This WASPish reserve, combined with his hyper-articulateness, is why Romney does not meet the pop-culture standard of "authentic."  Romney does not conform to the new-age, baby-boomer practice of nauseating self-expression and shameless emoting.  And why, we shouldn't want him to do so.  After all, is there not a conservative backlash against the baby-boomers on the part of "Generation X'rs", of whom I count myself one?

We are too cynical a culture to put anyone up on a pedestal.  As Paul Simon once asked, "where did you go Joe DiMaggio?"   Simon also asked, "who will be my role model, now that my role model's gone."  If these lyrics were relevant at the time of his music's publication, they are even more so today.  For if we were to lionize an individual, whom would we choose?  Those who have been deified in my generation have either killed themselves or turned out to be child molesters. Granted, those were bad choices for deities. 

Romney is an antihero.  Whereas an antihero used to signify a rebel, such as Holden Caulfield in the '50s, now a rebel is a generic type, and therefore not "anti" anything, really.  With his patrician mannerisms and puritanical lifestyle, it would seem that Romney is the real rebel, a rebel against rebellion, if you will.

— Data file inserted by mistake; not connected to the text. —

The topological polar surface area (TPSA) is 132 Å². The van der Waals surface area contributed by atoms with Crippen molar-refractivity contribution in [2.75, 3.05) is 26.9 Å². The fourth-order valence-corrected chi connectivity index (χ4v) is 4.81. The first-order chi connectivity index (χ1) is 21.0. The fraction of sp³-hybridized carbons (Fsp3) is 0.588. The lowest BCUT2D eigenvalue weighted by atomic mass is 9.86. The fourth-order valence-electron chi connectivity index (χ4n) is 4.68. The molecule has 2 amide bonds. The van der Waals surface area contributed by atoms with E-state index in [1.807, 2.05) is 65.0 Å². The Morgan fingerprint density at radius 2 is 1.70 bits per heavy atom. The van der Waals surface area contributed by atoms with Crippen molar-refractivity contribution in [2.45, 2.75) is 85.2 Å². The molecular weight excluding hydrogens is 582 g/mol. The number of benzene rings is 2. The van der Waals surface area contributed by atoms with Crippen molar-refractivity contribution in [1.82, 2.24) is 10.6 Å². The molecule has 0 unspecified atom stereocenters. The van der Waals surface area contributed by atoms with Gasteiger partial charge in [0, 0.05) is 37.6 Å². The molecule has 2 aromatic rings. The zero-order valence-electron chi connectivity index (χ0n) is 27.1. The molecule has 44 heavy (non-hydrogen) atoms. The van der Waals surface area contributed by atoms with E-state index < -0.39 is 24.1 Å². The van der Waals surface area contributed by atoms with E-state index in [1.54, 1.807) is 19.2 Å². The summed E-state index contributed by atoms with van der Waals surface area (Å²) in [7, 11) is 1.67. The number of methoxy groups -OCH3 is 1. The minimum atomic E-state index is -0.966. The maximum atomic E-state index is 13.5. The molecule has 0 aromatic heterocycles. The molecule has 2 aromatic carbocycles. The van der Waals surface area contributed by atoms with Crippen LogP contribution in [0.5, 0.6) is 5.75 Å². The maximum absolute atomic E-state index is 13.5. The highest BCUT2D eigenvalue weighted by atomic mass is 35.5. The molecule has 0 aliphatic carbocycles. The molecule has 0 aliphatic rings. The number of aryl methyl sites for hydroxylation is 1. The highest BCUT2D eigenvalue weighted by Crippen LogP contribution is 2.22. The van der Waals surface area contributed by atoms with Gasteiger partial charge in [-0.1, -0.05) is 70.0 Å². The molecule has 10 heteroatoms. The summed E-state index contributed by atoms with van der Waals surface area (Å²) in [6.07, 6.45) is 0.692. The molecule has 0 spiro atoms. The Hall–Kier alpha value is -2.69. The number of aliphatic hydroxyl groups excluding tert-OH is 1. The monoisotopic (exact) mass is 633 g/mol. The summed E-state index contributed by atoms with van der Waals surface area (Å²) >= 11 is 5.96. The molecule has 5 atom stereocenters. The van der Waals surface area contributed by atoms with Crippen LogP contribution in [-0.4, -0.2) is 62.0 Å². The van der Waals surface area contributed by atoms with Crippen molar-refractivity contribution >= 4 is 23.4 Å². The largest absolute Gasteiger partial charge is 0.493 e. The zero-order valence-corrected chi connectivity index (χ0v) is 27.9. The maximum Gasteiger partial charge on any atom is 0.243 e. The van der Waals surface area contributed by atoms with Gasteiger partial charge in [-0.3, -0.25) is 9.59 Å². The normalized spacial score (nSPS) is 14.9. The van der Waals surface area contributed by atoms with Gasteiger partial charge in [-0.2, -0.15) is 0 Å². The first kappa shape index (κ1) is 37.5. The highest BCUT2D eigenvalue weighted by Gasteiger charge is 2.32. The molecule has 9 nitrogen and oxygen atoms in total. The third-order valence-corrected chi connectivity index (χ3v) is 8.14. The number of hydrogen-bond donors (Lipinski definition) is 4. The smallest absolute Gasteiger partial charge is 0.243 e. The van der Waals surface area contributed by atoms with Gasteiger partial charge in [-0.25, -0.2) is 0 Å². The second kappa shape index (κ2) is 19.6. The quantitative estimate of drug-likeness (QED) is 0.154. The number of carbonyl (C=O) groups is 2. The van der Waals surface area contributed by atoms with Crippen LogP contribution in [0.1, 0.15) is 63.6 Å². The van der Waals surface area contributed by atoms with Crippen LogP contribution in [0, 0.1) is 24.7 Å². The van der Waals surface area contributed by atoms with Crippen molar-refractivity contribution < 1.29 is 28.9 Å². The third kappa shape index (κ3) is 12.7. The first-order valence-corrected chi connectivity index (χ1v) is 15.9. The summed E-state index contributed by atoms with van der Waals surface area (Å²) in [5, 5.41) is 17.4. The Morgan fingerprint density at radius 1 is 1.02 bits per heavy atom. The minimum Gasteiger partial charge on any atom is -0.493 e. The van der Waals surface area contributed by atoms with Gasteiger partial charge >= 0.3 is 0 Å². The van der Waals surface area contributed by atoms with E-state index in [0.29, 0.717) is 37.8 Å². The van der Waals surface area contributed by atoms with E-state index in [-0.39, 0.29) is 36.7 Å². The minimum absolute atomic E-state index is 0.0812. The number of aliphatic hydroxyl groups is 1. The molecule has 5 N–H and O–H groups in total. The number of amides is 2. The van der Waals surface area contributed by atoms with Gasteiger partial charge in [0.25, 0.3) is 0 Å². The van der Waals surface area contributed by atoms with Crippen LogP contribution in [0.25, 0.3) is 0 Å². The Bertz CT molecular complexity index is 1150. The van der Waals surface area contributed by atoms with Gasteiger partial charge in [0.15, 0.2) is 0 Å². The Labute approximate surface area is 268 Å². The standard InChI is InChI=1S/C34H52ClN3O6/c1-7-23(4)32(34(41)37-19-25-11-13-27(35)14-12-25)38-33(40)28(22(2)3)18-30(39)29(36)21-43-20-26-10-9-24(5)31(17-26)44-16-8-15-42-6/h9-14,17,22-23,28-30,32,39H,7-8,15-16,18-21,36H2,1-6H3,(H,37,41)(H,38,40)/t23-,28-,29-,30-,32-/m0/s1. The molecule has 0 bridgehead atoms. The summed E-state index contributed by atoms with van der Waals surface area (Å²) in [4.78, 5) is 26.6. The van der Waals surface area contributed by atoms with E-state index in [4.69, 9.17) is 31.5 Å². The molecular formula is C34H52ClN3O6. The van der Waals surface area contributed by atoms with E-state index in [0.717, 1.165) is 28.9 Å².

Romney presents himself as the archetypical leader of men.  This in an age when, as columnist Rebecca Bynum recently put it, "everything is suited to satire, and nothing is sacred."  Because of the unchecked cynicism of the electorate, Romney is yet to be taken as seriously as he deserves, and it is hoped that April 3rd's victories in Maryland, D.C., and Wisconsin will change that.  But with the incompetence of both the Bush and Obama administrations, we are a country hesitant to sign on enthusiastically to the leadership of any individual.  

Malcolm Unwell is that rare bird, a conservative educator.  He can be contacted at malcolmunwell@yahoo.com.